Rippling leases 123K sf for expanded headquarters in San Francisco

Landlords Kennedy Wilson and Takenaka negotiate city’s second-largest lease this year

Rippling's Matt MacInnis; 430 California Street (Getty, Loopnet, Linkedin)
Rippling's Matt MacInnis; 430 California Street (Getty, Loopnet, Linkedin)

Rippling has inked a lease for a 123,000-square-foot headquarters in Downtown San Francisco, quadrupling its current footprint.

The locally based workplace management software firm will move into nine floors at the former Union Bank building at 430 California Street, the San Francisco Chronicle reported. Terms of the lease were not disclosed.

The company will move from its headquarters at 55 Second Street, where it leases 30,000 square feet across two floors.

The deal is the second-largest lease of the year in San Francisco, after Adyen, a Dutch payment firm, subleased 150,000 square feet last month at 505 Brannan Street.

Beverly Hills-based Kennedy Wilson and Takenaka, based in Japan, bought the 21-story, 247,000-square-foot tower at 430 California and the 27,300-square-foot former Bank of California building next door at 400 California in 2016 for $135 million, or $475 per square foot.  

Rippling will occupy offices once leased by WeWork, the New York-based coworking firm that turned it into “flashy modern offices,” according to the Chronicle. Last fall, the building’s landlords sued the bankrupt firm for $250 million in unpaid rent, future rent and other costs.

Coinbase, a cryptocurrency exchange, later subleased it from WeWork, then folded up its San Francisco headquarters during the pandemic for remote work.

By contrast, Rippling demands its employees report to the office three days a week. Its San Francisco employees number 500, making its current headquarters far too small.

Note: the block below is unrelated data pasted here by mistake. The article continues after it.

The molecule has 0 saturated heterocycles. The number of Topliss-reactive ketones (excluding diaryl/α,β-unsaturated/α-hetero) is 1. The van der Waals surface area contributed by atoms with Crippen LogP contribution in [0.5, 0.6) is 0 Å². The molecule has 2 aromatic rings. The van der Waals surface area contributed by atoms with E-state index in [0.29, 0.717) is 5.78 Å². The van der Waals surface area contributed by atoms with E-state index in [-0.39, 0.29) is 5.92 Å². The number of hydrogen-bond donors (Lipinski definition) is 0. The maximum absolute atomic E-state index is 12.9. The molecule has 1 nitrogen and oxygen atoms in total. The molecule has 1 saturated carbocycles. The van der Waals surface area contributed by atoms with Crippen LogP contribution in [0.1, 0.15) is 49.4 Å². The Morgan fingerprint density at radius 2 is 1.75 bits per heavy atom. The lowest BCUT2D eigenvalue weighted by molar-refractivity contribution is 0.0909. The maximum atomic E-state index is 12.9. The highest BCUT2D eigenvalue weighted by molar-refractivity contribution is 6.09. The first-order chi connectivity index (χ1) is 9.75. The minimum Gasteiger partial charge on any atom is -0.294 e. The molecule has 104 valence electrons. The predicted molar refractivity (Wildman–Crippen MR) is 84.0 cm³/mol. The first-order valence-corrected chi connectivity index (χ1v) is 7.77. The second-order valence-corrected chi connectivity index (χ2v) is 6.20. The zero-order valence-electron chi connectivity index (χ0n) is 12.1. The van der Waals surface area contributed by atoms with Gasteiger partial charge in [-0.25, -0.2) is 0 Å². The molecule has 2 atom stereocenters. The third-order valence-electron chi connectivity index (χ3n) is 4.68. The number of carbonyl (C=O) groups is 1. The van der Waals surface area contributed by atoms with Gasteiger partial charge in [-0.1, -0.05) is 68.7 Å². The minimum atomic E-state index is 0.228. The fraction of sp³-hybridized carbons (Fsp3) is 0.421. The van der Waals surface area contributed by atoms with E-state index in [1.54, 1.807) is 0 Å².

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“We were very clear since the beginning of the pandemic that we would have a strong in-office culture,” Matt MacInnis, Rippling’s chief operating officer, told the Chronicle. “We’ve never wavered from it.”

MacInnis said easy access to public transit and the high quality of its new headquarters building made 430 California Street attractive.

“We’re competing for a pool of people who want in-office jobs,” he added. “We need to have a space that’s going to have a modicum of ‘wow’ factor.”

With a record 36.7 percent office vacancy across San Francisco, according to revised figures from CBRE, Rippling had the field to choose from. Instead, it opted for the competitive sector of trophy offices.

But MacInnis said its top-quality floors that Rippling leased from Kennedy Wilson and Takenaka weren’t deeply discounted, though he declined to disclose the price.

Property owners and brokers have cited a “flight to quality,” in which the premium office market is performing well, while older offices have emptied out. 

“The top third is still very competitive. Landlords are holding out for high rents,” MacInnis told the newspaper. “You have to fight for it.”

— Dana Bartholomew

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